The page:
push(Ldc_I4_2) // push the instruction that pushes 2
push(Mul) // push the multiply instruction
compose // combine two instructions to make an anonymous function
Ldc_I4 // push 4
swap // swap 4 and the anonymous function
eval // evaluate the anonymous function 8 will be left on the stack


What do you want to do that you can't already do with class loaders?

Class loaders are overkill when you just want to make small lightweight anonymous functions.

What is the problem you're trying to solve?

Efficiently convert a functional stack-based language into MSIL/JVML.

### Security

The JVM, at least, ensures type safety by being able to statically determine the type of all stack entries and the maximum size of each stack frame. This is done not just during compilation, but also at classfile load-time, by the bytecode validator. The sort of scheme you describe would either make that completely impossible, or would vastly increase the runtime cost of bytecode validation.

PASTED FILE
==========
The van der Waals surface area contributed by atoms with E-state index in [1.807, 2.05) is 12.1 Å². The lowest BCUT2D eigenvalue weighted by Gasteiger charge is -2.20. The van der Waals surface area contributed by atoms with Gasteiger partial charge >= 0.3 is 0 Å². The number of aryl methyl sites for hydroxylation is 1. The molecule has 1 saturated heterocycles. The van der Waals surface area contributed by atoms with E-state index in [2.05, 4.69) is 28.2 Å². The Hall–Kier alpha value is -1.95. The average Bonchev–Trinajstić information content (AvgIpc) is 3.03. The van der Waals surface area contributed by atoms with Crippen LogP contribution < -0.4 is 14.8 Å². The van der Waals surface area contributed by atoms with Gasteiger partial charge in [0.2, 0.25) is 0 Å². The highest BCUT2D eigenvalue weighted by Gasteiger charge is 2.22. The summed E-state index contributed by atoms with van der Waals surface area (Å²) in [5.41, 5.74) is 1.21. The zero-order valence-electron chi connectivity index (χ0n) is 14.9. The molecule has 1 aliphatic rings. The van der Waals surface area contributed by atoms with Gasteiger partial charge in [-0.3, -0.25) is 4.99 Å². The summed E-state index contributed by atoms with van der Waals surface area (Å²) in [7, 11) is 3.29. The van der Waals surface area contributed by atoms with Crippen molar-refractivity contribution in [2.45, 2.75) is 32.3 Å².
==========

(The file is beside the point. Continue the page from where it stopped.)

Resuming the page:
### That isn't true

The sort of scheme you describe would either make that completely impossible, or would vastly increase the runtime cost of bytecode validation.

This is not true. The byte-code verifier simply needs to type-check the code, and it is easy to extend the type-system to include higher-order instructions (instructions operating on instructions). This is what all of my work on Cat has been about. I'll point again to my paper which describes how a type system would look if you added higher order instructions to a stack-language http://www.cat-language.com/typing_stacks.pdf.

To provide a concrete example, of how such a type system works here is the previous example I posted, but with a description of the type configuration of the stack after each instruction:

push(Ldc_I4_2)  // push the 4 generating instruction
// types on stack: ( -> int)

push(Mul) // push the multiply instruction
// types on stack: ( -> int) ( -> (int int -> int))

compose // compose instructions
// types on stack: (int -> int)

Ldc_I4 // push 4
// types on stack: (int -> int) int=4

swap // swap top two items
// types on stack: int=4 (int -> int)

eval // evaluate the anonymous function
// types on stack: int=8